Justice Department Asks Judge to Block SB 1070 Today

DOJ and advocates have to prove the law would do irreparable harm if allowed to take effect.

By Julianne Hing Jul 22, 2010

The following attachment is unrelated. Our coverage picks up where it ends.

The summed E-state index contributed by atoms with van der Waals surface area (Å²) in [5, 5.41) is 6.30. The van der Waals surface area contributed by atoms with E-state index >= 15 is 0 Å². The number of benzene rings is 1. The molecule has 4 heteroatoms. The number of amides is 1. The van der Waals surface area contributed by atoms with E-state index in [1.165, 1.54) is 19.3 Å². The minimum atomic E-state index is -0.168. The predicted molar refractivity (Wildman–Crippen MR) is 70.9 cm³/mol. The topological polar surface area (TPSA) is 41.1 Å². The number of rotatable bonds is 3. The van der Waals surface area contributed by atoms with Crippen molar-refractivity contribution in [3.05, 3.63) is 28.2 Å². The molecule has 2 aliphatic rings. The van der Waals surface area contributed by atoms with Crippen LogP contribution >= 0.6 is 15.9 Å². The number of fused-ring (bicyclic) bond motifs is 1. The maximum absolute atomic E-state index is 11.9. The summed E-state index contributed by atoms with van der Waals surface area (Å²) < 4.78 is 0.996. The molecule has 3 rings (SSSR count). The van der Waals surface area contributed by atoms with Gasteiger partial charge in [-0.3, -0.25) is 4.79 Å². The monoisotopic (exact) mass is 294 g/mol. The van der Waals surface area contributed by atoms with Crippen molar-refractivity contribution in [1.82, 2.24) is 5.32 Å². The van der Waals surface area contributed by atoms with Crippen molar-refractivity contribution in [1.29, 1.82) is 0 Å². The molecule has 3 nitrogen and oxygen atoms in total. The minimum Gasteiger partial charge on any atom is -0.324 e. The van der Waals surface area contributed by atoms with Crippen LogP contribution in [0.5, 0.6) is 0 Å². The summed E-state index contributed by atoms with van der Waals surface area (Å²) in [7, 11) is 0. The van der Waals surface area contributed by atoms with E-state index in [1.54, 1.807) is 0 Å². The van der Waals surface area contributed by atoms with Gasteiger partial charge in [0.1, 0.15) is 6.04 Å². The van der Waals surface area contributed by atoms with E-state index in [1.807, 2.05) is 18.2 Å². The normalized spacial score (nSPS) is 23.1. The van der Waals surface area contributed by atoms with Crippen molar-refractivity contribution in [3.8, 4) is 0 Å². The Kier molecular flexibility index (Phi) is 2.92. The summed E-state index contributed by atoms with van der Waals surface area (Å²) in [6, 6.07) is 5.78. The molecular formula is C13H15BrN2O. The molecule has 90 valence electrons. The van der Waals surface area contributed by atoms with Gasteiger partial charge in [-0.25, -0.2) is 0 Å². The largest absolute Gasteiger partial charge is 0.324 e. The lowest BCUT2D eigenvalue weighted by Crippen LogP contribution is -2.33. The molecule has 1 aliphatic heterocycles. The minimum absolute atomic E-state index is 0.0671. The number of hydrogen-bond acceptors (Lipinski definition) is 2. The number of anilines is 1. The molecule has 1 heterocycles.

Today the Department of Justice, a coalition of immigrant and civil rights groups, and the State of Arizona are gathering in District Judge Susan Bolton’s Phoenix courtroom for another hearing on SB 1070. Bolton is hearing arguments in two more cases that challenge SB 1070, the Arizona law that allows law enforcement officers to detain and investigate the immigration status of anyone they have "reasonable suspicion" to believe is in the state without papers. SB 1070 makes it a state crime to be caught without papers in Arizona. Both [last Thursday’s hearings](http://colorlines.com/archives/2010/07/sb_1070_injunction_hearing_today.html) and today’s center around several groups’ requests for an injunction, which would block SB 1070 from going into effect while attorneys [argue over the law’s constitutionality](http://colorlines.com/archives/2010/07/is_sb1070_unconstitutional.html) in the courts. In order for the injunction to be granted, SB 1070 challengers have to prove that the law would do irreparable harm were it to go into effect. Last week’s hearing ended without a ruling from Judge Bolton, who did not give an indication about how she will rule. Judge Bolton’s morning hearing will gather over 100 plaintiffs, including groups like MALDEF, Arizona Hispanic Chamber of Commerce, the National Immigration Law Center and the Muslim American Society, who have requested an injunction. Then, at 1:30 p.m. pacific time, Judge Bolton will convene a hearing to discuss arguments from the Department of Justice, which [filed its lawsuit](http://colorlines.com/archives/2010/07/feds_sue_arizona_over_sb1070.html) against the Arizona in early July. Bolton also will hear motions from the State of Arizona to dismiss the lawsuit entirely. SB 1070 faces a total of seven legal challenges, and is set to go into effect a week from today, on July 29.